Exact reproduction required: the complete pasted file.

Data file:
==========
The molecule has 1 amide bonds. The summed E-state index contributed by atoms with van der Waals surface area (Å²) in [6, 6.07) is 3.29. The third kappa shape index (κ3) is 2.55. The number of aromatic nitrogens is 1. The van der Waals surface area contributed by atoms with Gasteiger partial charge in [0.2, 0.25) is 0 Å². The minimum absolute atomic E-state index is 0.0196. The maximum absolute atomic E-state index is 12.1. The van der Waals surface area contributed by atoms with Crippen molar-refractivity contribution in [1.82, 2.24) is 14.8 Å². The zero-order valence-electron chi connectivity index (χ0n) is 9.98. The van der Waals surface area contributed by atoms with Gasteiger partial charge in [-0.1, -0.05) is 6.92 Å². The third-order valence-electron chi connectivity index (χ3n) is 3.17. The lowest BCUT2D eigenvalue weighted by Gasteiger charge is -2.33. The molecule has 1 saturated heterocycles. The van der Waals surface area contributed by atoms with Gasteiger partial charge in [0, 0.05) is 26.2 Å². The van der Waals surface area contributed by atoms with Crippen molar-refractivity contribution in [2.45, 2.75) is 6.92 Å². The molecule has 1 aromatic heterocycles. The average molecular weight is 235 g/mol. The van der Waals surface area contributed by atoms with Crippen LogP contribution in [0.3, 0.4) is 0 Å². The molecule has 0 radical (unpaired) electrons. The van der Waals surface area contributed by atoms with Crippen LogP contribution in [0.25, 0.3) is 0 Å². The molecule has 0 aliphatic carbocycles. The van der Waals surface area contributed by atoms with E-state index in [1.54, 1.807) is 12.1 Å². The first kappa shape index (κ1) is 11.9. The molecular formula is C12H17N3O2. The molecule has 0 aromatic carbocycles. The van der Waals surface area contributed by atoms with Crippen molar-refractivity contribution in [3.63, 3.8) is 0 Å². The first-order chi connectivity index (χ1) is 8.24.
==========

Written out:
The molecule has 1 amide bonds. The summed E-state index contributed by atoms with van der Waals surface area (Å²) in [6, 6.07) is 3.29. The third kappa shape index (κ3) is 2.55. The number of aromatic nitrogens is 1. The van der Waals surface area contributed by atoms with Gasteiger partial charge in [0.2, 0.25) is 0 Å². The minimum absolute atomic E-state index is 0.0196. The maximum absolute atomic E-state index is 12.1. The van der Waals surface area contributed by atoms with Crippen molar-refractivity contribution in [1.82, 2.24) is 14.8 Å². The zero-order valence-electron chi connectivity index (χ0n) is 9.98. The van der Waals surface area contributed by atoms with Gasteiger partial charge in [-0.1, -0.05) is 6.92 Å². The third-order valence-electron chi connectivity index (χ3n) is 3.17. The lowest BCUT2D eigenvalue weighted by Gasteiger charge is -2.33. The molecule has 1 saturated heterocycles. The van der Waals surface area contributed by atoms with Gasteiger partial charge in [0, 0.05) is 26.2 Å². The van der Waals surface area contributed by atoms with Crippen molar-refractivity contribution in [2.45, 2.75) is 6.92 Å². The molecule has 1 aromatic heterocycles. The average molecular weight is 235 g/mol. The van der Waals surface area contributed by atoms with Crippen LogP contribution in [0.3, 0.4) is 0 Å². The molecule has 0 radical (unpaired) electrons. The van der Waals surface area contributed by atoms with Crippen LogP contribution in [0.25, 0.3) is 0 Å². The molecule has 0 aliphatic carbocycles. The van der Waals surface area contributed by atoms with E-state index in [1.54, 1.807) is 12.1 Å². The first kappa shape index (κ1) is 11.9. The molecular formula is C12H17N3O2. The molecule has 0 aromatic carbocycles. The van der Waals surface area contributed by atoms with Crippen molar-refractivity contribution in [3.63, 3.8) is 0 Å². The first-order chi connectivity index (χ1) is 8.24.